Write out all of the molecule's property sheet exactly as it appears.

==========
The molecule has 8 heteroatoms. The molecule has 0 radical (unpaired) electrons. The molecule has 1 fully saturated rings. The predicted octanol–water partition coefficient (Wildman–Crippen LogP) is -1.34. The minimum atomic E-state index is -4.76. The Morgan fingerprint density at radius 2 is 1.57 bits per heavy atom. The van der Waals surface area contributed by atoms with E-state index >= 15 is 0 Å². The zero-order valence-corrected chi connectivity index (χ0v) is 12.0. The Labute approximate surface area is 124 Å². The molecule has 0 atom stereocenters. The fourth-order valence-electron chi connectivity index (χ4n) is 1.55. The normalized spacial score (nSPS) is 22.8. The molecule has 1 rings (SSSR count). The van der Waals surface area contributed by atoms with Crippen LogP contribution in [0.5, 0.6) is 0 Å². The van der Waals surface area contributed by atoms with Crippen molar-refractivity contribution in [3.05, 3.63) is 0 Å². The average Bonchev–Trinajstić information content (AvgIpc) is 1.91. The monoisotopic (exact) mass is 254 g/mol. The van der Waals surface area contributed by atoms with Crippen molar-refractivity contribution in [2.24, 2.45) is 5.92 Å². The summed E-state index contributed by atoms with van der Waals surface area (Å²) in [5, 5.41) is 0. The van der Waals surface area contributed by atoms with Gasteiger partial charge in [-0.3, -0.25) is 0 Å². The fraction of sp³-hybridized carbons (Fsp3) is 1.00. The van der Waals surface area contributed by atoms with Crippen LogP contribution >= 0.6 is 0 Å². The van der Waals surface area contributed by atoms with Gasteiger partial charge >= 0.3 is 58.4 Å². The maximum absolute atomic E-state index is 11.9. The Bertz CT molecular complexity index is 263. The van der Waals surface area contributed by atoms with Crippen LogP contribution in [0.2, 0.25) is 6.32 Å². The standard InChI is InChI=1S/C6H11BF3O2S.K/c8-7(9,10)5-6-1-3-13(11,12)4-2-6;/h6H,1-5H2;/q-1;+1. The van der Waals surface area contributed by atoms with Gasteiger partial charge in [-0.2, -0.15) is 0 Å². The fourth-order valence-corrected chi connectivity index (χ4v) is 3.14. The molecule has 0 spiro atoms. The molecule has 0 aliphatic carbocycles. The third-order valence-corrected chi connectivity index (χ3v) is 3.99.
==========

The molecule has 8 heteroatoms. The molecule has 0 radical (unpaired) electrons. The molecule has 1 fully saturated rings. The predicted octanol–water partition coefficient (Wildman–Crippen LogP) is -1.34. The minimum atomic E-state index is -4.76. The Morgan fingerprint density at radius 2 is 1.57 bits per heavy atom. The van der Waals surface area contributed by atoms with E-state index >= 15 is 0 Å². The zero-order valence-corrected chi connectivity index (χ0v) is 12.0. The Labute approximate surface area is 124 Å². The molecule has 0 atom stereocenters. The fourth-order valence-electron chi connectivity index (χ4n) is 1.55. The normalized spacial score (nSPS) is 22.8. The molecule has 1 rings (SSSR count). The van der Waals surface area contributed by atoms with Crippen LogP contribution in [0.5, 0.6) is 0 Å². The van der Waals surface area contributed by atoms with Crippen molar-refractivity contribution in [3.05, 3.63) is 0 Å². The average Bonchev–Trinajstić information content (AvgIpc) is 1.91. The monoisotopic (exact) mass is 254 g/mol. The van der Waals surface area contributed by atoms with Crippen molar-refractivity contribution in [2.24, 2.45) is 5.92 Å². The summed E-state index contributed by atoms with van der Waals surface area (Å²) in [5, 5.41) is 0. The van der Waals surface area contributed by atoms with Gasteiger partial charge in [-0.3, -0.25) is 0 Å². The fraction of sp³-hybridized carbons (Fsp3) is 1.00. The van der Waals surface area contributed by atoms with Crippen LogP contribution >= 0.6 is 0 Å². The van der Waals surface area contributed by atoms with Gasteiger partial charge >= 0.3 is 58.4 Å². The maximum absolute atomic E-state index is 11.9. The Bertz CT molecular complexity index is 263. The van der Waals surface area contributed by atoms with Crippen LogP contribution in [0.2, 0.25) is 6.32 Å². The standard InChI is InChI=1S/C6H11BF3O2S.K/c8-7(9,10)5-6-1-3-13(11,12)4-2-6;/h6H,1-5H2;/q-1;+1. The van der Waals surface area contributed by atoms with Gasteiger partial charge in [-0.2, -0.15) is 0 Å². The fourth-order valence-corrected chi connectivity index (χ4v) is 3.14. The molecule has 0 spiro atoms. The molecule has 0 aliphatic carbocycles. The third-order valence-corrected chi connectivity index (χ3v) is 3.99.